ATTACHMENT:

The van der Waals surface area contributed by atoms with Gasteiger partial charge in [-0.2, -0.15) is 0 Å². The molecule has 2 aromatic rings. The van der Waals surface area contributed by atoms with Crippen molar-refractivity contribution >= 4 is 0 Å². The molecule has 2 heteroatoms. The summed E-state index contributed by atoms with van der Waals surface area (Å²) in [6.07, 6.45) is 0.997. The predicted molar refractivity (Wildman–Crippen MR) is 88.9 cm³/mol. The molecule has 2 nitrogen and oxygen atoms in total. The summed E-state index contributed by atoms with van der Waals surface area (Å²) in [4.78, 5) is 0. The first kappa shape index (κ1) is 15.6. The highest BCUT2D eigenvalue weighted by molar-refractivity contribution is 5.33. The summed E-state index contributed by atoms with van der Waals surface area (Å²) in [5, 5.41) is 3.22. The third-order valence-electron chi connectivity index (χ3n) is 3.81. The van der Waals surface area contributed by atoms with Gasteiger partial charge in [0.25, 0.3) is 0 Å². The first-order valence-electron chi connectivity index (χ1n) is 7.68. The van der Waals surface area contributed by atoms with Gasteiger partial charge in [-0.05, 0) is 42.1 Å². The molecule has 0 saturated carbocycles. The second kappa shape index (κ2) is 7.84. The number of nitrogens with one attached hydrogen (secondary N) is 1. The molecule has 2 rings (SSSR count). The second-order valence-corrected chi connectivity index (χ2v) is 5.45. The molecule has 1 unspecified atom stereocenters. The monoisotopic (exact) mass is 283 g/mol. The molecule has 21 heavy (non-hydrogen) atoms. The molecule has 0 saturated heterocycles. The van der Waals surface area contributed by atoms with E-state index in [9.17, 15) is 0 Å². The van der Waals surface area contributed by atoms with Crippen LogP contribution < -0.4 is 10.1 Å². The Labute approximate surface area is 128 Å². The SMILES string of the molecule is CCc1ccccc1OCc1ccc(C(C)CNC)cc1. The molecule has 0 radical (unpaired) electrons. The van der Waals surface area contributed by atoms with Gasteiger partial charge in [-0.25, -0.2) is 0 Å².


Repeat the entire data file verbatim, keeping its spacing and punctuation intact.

The van der Waals surface area contributed by atoms with Gasteiger partial charge in [-0.2, -0.15) is 0 Å². The molecule has 2 aromatic rings. The van der Waals surface area contributed by atoms with Crippen molar-refractivity contribution >= 4 is 0 Å². The molecule has 2 heteroatoms. The summed E-state index contributed by atoms with van der Waals surface area (Å²) in [6.07, 6.45) is 0.997. The predicted molar refractivity (Wildman–Crippen MR) is 88.9 cm³/mol. The molecule has 2 nitrogen and oxygen atoms in total. The summed E-state index contributed by atoms with van der Waals surface area (Å²) in [4.78, 5) is 0. The first kappa shape index (κ1) is 15.6. The highest BCUT2D eigenvalue weighted by molar-refractivity contribution is 5.33. The summed E-state index contributed by atoms with van der Waals surface area (Å²) in [5, 5.41) is 3.22. The third-order valence-electron chi connectivity index (χ3n) is 3.81. The van der Waals surface area contributed by atoms with Gasteiger partial charge in [0.25, 0.3) is 0 Å². The first-order valence-electron chi connectivity index (χ1n) is 7.68. The van der Waals surface area contributed by atoms with Gasteiger partial charge in [-0.05, 0) is 42.1 Å². The molecule has 0 saturated carbocycles. The second kappa shape index (κ2) is 7.84. The number of nitrogens with one attached hydrogen (secondary N) is 1. The molecule has 2 rings (SSSR count). The second-order valence-corrected chi connectivity index (χ2v) is 5.45. The molecule has 1 unspecified atom stereocenters. The monoisotopic (exact) mass is 283 g/mol. The molecule has 21 heavy (non-hydrogen) atoms. The molecule has 0 saturated heterocycles. The van der Waals surface area contributed by atoms with E-state index in [9.17, 15) is 0 Å². The van der Waals surface area contributed by atoms with Crippen LogP contribution < -0.4 is 10.1 Å². The Labute approximate surface area is 128 Å². The SMILES string of the molecule is CCc1ccccc1OCc1ccc(C(C)CNC)cc1. The molecule has 0 radical (unpaired) electrons. The van der Waals surface area contributed by atoms with Gasteiger partial charge in [-0.25, -0.2) is 0 Å².